Guangdong to replace HK as bridge leader
Guangdong is to replace Hong Kong as the leader of a committee that will make major decisions on the multibillion-dollar highway across the Pearl River Delta.
Officials close to the Hong Kong-Zhuhai-Macau Bridge project said the change would not give the province control or veto rights because decisions could be made only after consensus among all governments.
But it has prompted a suggestion that it would be fairer for representatives of the three governments to take turns presiding over meetings.
Lawmakers who will scrutinise Hong Kong's 6.75 billion yuan (HK$7.65 billion) contribution to the project said a fair mechanism must be set up to ensure each government had an equal say regardless of who led the group.
Hong Kong's Transport and Housing Bureau was named convenor when the committee was set up in 2003 to take care of preparatory work. But with construction due to start next month, the committee's name and function will be changed.
It will be part of a three-tier structure that determines important issues, including charges for using the bridge and vehicle admissions, which will affect its use and income.
The committee will be sandwiched between a high-level body comprising Beijing representatives, including the National Development and Reform Commission and the Ministry of Communications, and a new bureau under it to oversee the bridge's daily operation.
But as most of the 29.6 kilometre bridge falls within the mainland's jurisdiction, and as it contributed the largest share of the budget, Guangdong was chosen to lead the new committee, sources familiar with the project said.
In fact, Guangdong only has to pay two billion yuan up front for its share of the 37.73 billion yuan main bridge - less than one third of Hong Kong's share. But because Beijing committed five billion yuan to Guangdong's share last August to speed up the project, the share to be paid by the pair increased from 35.1 per cent to 44.5 per cent. Hong Kong's share is 42.9 per cent.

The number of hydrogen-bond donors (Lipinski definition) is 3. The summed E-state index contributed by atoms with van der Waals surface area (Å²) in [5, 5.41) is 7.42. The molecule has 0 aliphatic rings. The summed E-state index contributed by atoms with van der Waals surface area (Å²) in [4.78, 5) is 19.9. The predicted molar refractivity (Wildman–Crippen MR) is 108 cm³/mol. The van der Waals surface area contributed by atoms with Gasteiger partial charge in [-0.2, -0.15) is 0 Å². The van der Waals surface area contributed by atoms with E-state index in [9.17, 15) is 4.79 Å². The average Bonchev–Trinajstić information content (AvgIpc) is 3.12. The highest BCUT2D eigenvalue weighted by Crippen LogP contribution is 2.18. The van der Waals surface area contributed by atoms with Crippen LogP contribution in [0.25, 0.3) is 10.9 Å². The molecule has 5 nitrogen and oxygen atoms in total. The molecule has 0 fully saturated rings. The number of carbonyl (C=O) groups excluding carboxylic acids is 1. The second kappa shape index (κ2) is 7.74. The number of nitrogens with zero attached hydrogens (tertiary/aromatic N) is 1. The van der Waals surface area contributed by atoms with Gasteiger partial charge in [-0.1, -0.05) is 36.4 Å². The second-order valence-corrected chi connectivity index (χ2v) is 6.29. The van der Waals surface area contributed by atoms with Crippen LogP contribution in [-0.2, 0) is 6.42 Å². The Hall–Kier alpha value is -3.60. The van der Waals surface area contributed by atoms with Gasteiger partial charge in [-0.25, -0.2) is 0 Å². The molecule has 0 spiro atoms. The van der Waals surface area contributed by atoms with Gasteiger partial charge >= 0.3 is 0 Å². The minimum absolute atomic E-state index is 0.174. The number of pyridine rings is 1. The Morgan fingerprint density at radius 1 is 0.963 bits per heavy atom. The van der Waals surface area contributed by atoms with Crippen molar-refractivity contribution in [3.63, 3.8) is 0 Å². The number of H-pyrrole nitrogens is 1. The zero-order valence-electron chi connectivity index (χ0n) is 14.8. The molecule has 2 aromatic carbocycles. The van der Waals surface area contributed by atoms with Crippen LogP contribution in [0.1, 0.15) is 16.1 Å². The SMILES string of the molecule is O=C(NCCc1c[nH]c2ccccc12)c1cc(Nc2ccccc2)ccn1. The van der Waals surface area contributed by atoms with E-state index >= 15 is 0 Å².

Contributions from the governments made up 42 per cent of the total cost while a private consortium led by the Bank of China will finance the remainder, or 22 billion yuan, at an interest rate 10 per cent below its benchmark lending rate - the lowest allowed by the state authorities.
A local government official said it did not matter who led the committee because the consent of all governments must be obtained before a decision could be made. In cases where differences cannot be resolved, Beijing - which will have delegates but no members on the committee - will intervene.
A mainland source said the new convenor would work as a mediator for the three governments rather than just a representative of its province.
But Zheng Tianxiang, a delta transport specialist at Sun Yat-sen University in Guangzhou, said consensus would be difficult to reach on matters where interests were divided - such as admission of vehicles - and it would be better if the three governments took turns as convenor. 'Guangdong has always wanted more mainland vehicles allowed into Hong Kong, but Hong Kong has limited road handling capacity and also environmental concerns,' he said.
Democratic Party lawmaker Lee Wing-tat said there should be a voting system.
Secretary for Transport and Housing Eva Cheng said in August that private cars might pay less than HK$100 to use the bridge and trucks about HK$200. But that assumes that at least 9,200 vehicles a day used the bridge upon its opening in 2016, and its success will depend largely on an ad hoc cross-border vehicle permit system still being negotiated.
A chief executive will be recruited globally to head the bureau that oversees daily operations. But as the annual salary proposed in an early feasibility report was just 600,000 yuan, the position may be more attractive to mainland candidates than experienced Hong Kong managers.